David Bowie 1947-2016: Often Copied, Never Equalled

Scary Monsters Ad NME Sept 27 80

A week after Bowie’s passing and I still can’t quite process that he has gone.

I was pretty gutted when Lou Reed died but Bowie’s death has hit me even harder. It’s impossible for me to think back on my life without the music of David Bowie being an integral part of its soundtrack through the decades. We’ve lost a creative giant and someone whose work touched my life irrevocably. This is a real chapter-closer, severing a big link with my youth.

However, it’s heartwarming to see the amazing reaction the world the world has given him upon his passing. And he went out on top, doing his best work in decades with Blackstar, upping the bar he’d been resetting with Heathen and The Next Day.  I am glad I had three days to listen to and absorb it prior to his death, marveling that, at age 69, he was actually breaking new ground, with Blackstar largely being unlike anything else in his back catalogue. I can think of other music artists doing good stuff at 69, but I for the life of me can’t think of anyone other than Bowie doing something new at that age, and doing it well. That’s inspiring.

I was lucky enough to see Bowie five times and, in writing about the first time in 1983, I also wrote in-depth about what Bowie meant to me and how he impacted my life.  I’ll simply relink to what I have already written rather than further reiterate.

Thanks for everything, David. RIP.  You’ll be missed.

022a: Changes: Bowie, The 70s and Me

022b: Let’s Dance: David Bowie with Rough Trade, CNE Stadium, Toronto, Ontario, Canada, Saturday September 3, 1983

TorontoStar Cover Shot

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022b. Let’s Dance: David Bowie with Rough Trade, September 3, 1983

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Ten years on from my hearing “Space Oddity,” I finally get to see and hear Bowie live during the Serious Moonlight tour.

022b. Let’s Dance: David Bowie with Rough Trade, CNE Stadium, Toronto, Ontario, Canada, Saturday September 3, 1983, $22.50

In Part One, I wrote about what Bowie and glam rock meant to me, my impressions on how his emergence had a broader impact on the 1970s, and explored his musical shape-shifting.
In this third and final segment, I focus on his 1983 comeback via the glossy commercial juggernaut, Let’s Dance, and my thrill at taking in a brilliant set at CNE Stadium — with openers Rough Trade — along with my pal Miss Bennies and 60,000 others over the Labour Day weekend.

Interest ran high for this new Bowie album in my corner of the world. What bold new step forward would this upcoming release portend? What adventurous new direction would his sound take?

In my mind, I had the idea that it would be some kind of merge between synthpop and noisy, angular post-punk experimentation, something like The Human League meets The Birthday Party. Read the rest of this entry »


019. Walking on the Moon: Police Picnic III featuring The Police, Peter Tosh, James Brown, King Sunny Adé, & more, August 5, 1983

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Three consecutive summers of Police Picnics — and four consecutive summers of music festivals — come to a close for me with this final edition.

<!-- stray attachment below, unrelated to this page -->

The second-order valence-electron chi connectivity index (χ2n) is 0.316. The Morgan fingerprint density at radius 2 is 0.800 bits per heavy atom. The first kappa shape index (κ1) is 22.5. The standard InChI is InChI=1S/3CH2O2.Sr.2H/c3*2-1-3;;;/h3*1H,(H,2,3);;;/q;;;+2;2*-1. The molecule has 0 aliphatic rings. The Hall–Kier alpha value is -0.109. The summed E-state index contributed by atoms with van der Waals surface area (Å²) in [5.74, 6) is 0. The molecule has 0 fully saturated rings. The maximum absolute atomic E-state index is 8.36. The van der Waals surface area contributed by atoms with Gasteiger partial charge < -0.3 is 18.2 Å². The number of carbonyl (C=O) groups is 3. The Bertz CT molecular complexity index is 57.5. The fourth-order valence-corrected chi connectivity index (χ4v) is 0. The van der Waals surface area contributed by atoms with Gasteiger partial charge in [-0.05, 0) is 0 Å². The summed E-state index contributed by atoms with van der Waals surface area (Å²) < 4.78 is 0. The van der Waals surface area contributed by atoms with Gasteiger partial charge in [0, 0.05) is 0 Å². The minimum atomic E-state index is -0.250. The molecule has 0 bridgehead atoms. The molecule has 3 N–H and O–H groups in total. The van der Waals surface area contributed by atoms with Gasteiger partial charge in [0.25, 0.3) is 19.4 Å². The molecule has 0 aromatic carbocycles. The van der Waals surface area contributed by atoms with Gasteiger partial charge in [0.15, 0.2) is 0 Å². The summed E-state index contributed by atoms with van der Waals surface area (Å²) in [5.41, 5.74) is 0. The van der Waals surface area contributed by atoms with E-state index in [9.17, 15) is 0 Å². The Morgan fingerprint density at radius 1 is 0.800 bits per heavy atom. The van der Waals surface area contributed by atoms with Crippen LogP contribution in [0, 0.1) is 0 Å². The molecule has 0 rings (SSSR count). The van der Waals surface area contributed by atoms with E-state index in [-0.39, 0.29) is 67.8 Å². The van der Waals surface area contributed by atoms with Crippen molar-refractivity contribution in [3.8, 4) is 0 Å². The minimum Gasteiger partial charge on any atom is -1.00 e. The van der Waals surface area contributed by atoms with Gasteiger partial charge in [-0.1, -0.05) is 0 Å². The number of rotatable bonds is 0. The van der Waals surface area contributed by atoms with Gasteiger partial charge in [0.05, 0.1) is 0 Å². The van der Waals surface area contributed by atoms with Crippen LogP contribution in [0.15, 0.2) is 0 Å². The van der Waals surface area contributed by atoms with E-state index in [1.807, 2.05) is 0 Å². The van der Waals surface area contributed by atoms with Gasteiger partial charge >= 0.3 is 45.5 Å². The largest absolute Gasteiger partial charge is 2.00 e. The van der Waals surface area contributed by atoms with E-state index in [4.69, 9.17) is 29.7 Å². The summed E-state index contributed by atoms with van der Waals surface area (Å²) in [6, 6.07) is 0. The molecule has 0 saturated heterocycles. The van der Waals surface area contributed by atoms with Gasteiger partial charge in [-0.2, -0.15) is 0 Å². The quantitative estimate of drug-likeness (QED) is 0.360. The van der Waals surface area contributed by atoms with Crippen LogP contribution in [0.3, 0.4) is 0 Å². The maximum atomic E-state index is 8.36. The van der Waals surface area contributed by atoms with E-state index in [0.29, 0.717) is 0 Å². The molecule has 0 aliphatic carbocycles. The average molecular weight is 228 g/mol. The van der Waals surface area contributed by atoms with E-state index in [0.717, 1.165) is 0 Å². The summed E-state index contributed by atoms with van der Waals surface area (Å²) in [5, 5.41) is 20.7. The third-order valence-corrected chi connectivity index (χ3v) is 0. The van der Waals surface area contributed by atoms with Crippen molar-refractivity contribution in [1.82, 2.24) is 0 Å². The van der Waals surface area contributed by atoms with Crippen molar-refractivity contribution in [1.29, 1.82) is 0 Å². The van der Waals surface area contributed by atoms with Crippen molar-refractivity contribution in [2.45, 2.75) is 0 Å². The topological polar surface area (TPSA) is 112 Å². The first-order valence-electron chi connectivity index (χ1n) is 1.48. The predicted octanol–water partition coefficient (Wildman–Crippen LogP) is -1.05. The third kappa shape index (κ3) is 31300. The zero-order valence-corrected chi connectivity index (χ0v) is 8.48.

019. Walking on the Moon: Police Picnic III featuring The Police, Peter Tosh, James Brown, King Sunny Adé, Blue Peter, and The Fixx, CNE Stadium, Toronto, Ontario, Canada, Friday August 5, 1983, $20.

Another summer, another all-day music festival in Toronto headlined by The Police. The last of the three, in fact.

It was part of the band’s final tour undertaken during the time of their original existence, as a promotional vehicle for their fifth album, Synchronicity, which was an immediate blockbuster upon its early June release. Advertised as being along for the ride this time were former Wailer and reggae legend Peter Tosh; the brilliant King Sunny Adé and His African Beats; bland, contemporary new wavers The Fixx; Toronto’s own Blue Peter, then nearing both a career peak and the last throes of their existence; and, best of all and initially the biggest reason for my purchasing a ticket, Scotland’s Simple Minds, then finishing up their global flogging of what is for my money the one truly brilliant long-playing moment of their career: 1982’s New Gold Dream.

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011. What A Day That Was: The Police Picnic II with The Police, the Talking Heads, the (English) Beat, Joan Jett and more, August 13, 1982

Hmmm … this ticket looks familiar …

011. What A Day That Was: The Police Picnic II with The Police, The Talking Heads, The (English) Beat, Joan Jett & the Blackhearts, A Flock of Seagulls, and The Spoons, CNE Stadium, Toronto, Ontario, Friday August 13, 1982, $22.

Sometime during the early morning hours of Saturday August 14th, 1982, a Music Mann Tours bus pulled up to Victoria Park in downtown London, Ontario, Canada. Among those descending from the bus were myself, Lady Bump, and Le Château: the same trio that went to the OMD show in March. Although, with us, it was more like we were crawling out of it rather than walking off of it. I seem to recall kissing the pavement upon our return.

OK, that last touch may just be my imagination running away with me. But there is no doubting the memory of my/our utter relief and joy at being back in the hometown we so often derided.

It was supposed to have been such a fun day. Where did it all go wrong?

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